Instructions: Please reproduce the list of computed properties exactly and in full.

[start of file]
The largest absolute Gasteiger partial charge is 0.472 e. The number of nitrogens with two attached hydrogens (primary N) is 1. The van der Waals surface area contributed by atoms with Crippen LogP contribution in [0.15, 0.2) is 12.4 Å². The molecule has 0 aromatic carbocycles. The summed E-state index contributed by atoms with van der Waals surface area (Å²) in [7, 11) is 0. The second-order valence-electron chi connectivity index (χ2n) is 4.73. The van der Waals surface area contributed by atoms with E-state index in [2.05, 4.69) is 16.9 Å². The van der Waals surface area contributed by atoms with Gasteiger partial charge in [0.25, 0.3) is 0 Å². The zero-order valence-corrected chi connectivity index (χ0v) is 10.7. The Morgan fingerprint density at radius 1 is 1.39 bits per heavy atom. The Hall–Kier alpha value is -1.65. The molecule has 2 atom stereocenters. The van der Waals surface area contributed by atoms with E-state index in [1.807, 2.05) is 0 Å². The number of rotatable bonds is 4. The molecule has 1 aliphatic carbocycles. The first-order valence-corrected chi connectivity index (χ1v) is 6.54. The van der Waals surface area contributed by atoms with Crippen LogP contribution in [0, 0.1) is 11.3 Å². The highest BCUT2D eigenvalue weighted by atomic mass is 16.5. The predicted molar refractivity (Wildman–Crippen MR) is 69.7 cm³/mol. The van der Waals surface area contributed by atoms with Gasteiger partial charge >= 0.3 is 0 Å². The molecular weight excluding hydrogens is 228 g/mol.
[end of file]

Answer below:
The largest absolute Gasteiger partial charge is 0.472 e. The number of nitrogens with two attached hydrogens (primary N) is 1. The van der Waals surface area contributed by atoms with Crippen LogP contribution in [0.15, 0.2) is 12.4 Å². The molecule has 0 aromatic carbocycles. The summed E-state index contributed by atoms with van der Waals surface area (Å²) in [7, 11) is 0. The second-order valence-electron chi connectivity index (χ2n) is 4.73. The van der Waals surface area contributed by atoms with E-state index in [2.05, 4.69) is 16.9 Å². The van der Waals surface area contributed by atoms with Gasteiger partial charge in [0.25, 0.3) is 0 Å². The zero-order valence-corrected chi connectivity index (χ0v) is 10.7. The Morgan fingerprint density at radius 1 is 1.39 bits per heavy atom. The Hall–Kier alpha value is -1.65. The molecule has 2 atom stereocenters. The van der Waals surface area contributed by atoms with E-state index in [1.807, 2.05) is 0 Å². The number of rotatable bonds is 4. The molecule has 1 aliphatic carbocycles. The first-order valence-corrected chi connectivity index (χ1v) is 6.54. The van der Waals surface area contributed by atoms with Crippen LogP contribution in [0, 0.1) is 11.3 Å². The highest BCUT2D eigenvalue weighted by atomic mass is 16.5. The predicted molar refractivity (Wildman–Crippen MR) is 69.7 cm³/mol. The van der Waals surface area contributed by atoms with Gasteiger partial charge >= 0.3 is 0 Å². The molecular weight excluding hydrogens is 228 g/mol.